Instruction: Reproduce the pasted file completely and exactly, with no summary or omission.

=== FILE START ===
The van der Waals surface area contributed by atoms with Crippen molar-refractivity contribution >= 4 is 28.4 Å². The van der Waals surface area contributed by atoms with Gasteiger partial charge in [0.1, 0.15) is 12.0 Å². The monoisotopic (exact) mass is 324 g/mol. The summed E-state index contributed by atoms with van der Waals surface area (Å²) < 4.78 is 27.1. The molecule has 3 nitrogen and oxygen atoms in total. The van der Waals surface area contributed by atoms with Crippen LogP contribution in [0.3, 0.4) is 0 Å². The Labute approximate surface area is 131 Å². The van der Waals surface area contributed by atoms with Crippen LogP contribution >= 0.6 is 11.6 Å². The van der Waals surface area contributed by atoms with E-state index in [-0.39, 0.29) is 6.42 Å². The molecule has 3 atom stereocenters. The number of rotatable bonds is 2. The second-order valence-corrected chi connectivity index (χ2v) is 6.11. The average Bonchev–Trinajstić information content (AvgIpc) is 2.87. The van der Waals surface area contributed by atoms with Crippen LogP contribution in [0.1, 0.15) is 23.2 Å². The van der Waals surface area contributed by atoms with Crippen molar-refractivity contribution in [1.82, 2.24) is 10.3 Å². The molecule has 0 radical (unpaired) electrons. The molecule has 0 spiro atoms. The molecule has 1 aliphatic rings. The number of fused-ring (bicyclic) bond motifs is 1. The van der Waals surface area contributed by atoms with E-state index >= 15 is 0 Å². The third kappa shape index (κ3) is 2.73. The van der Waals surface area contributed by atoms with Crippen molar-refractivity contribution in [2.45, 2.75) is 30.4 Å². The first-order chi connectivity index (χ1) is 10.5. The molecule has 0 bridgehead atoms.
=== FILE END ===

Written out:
The van der Waals surface area contributed by atoms with Crippen molar-refractivity contribution >= 4 is 28.4 Å². The van der Waals surface area contributed by atoms with Gasteiger partial charge in [0.1, 0.15) is 12.0 Å². The monoisotopic (exact) mass is 324 g/mol. The summed E-state index contributed by atoms with van der Waals surface area (Å²) < 4.78 is 27.1. The molecule has 3 nitrogen and oxygen atoms in total. The van der Waals surface area contributed by atoms with Crippen LogP contribution in [0.3, 0.4) is 0 Å². The Labute approximate surface area is 131 Å². The van der Waals surface area contributed by atoms with Crippen LogP contribution >= 0.6 is 11.6 Å². The van der Waals surface area contributed by atoms with E-state index in [-0.39, 0.29) is 6.42 Å². The molecule has 3 atom stereocenters. The number of rotatable bonds is 2. The second-order valence-corrected chi connectivity index (χ2v) is 6.11. The average Bonchev–Trinajstić information content (AvgIpc) is 2.87. The van der Waals surface area contributed by atoms with Crippen LogP contribution in [0.1, 0.15) is 23.2 Å². The van der Waals surface area contributed by atoms with Crippen molar-refractivity contribution in [1.82, 2.24) is 10.3 Å². The molecule has 0 radical (unpaired) electrons. The molecule has 0 spiro atoms. The molecule has 1 aliphatic rings. The number of fused-ring (bicyclic) bond motifs is 1. The van der Waals surface area contributed by atoms with E-state index >= 15 is 0 Å². The third kappa shape index (κ3) is 2.73. The van der Waals surface area contributed by atoms with Crippen molar-refractivity contribution in [2.45, 2.75) is 30.4 Å². The first-order chi connectivity index (χ1) is 10.5. The molecule has 0 bridgehead atoms.